House: The 1970s Museum

Read Part One – The Purchase – here.

Before we got the keys to our new house, the real estate agent rang.
“Is it okay if the vendor leaves a few things in the house?”
“I suppose so. We are going to knock it down anyway,” I said, imagining that they’d leave a few big old pieces of furniture. We picked up the keys and went to visit our house. It was like walking into a 1970s television set – the old owners hadn’t left ‘a few things’, they’d left everything. Furniture, clothes, all the kitchen stuff, and even photos. Super weird. It felt invasive to be inside their house with all their things. I rang the real estate agent to check, and sure enough, they didn’t even want the photos.

They even left all their cereal; several unopened packets, all with remaining shelf life, and oddly, all double wrapped in plastic bags. The kids took them home and made them into rice bubble sweets. Lots and lots and lots of them.

As to the rest of the stuff, I managed to sell or giveaway most things on various websites or to charities. We kept a few things – some old tools, a painting that Teen1 liked, a couple of sets of cutlery (one for our daily use and one for the camper trailer). I was pleased to find a home for the vintage television set; a fascinating piece of history that now has pride of place in some guy’s self-described man-cave.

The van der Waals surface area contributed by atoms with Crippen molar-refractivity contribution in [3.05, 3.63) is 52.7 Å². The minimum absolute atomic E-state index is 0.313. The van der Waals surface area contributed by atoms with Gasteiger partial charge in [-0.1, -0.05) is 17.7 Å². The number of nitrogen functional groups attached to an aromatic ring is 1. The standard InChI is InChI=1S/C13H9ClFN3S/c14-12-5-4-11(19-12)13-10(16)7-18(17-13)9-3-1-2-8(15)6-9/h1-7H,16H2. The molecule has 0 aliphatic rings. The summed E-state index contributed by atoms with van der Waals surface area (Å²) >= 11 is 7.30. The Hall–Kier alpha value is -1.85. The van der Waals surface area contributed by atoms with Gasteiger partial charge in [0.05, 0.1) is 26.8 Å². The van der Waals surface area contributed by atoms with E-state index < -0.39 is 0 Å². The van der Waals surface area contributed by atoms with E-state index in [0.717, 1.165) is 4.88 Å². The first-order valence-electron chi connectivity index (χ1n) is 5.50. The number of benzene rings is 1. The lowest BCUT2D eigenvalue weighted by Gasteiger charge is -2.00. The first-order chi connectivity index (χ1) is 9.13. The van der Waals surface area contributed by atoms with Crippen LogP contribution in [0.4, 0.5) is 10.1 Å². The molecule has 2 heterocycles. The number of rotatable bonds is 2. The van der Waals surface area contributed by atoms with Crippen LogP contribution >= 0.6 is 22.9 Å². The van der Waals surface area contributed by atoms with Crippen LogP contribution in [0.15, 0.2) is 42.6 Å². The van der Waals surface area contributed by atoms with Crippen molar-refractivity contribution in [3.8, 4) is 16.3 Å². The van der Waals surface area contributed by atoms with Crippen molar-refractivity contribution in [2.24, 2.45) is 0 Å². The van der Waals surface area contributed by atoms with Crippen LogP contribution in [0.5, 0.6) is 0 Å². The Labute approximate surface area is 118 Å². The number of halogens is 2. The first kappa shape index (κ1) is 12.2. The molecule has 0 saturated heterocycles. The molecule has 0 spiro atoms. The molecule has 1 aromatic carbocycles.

Some of it was sold to a television crew (although unfortunately not the authentic 1970s kitchen), so you might just see some old furniture on Big Brother and on an indie film set in a diner…

Unfortunately, we didn’t find a home for the orange tree. It was the most popular item I offered with at least thirty people wanting it; at least until they realised that I had measured it correctly. A 3m tall tree is quite a challenge to dig up and relocate, and in the end, nobody stepped up to do it.
We caught a bit of luck as the six-monthly council clean-up happened a month after we bought the house, so we were able to everything that we couldn’t sell or give away out on the street to empty out the house. Why did we need to empty the house when we planned to knock it down anyway? Demolition companies charge by volume, so the more stuff we left inside, the more it would cost us.

The mystery of why they left everything was revealed when we spoke to the neighbour. Apparently, the owner, her daughter and granddaughter were having a long feud, with the daughter attempting to get the owner diagnosed as unable to look after herself. The daughter allegedly rang the police saying that the owner was attempting to break into the neighbour’s property – and when the police arrived, of course it was a lie. There were other stories too, and it all added up to a pretty toxic sounding situation.

For us, we finally had the house emptied and ready to be demolished. We had all the paperwork, the approval from council, and the electricity was disconnected.

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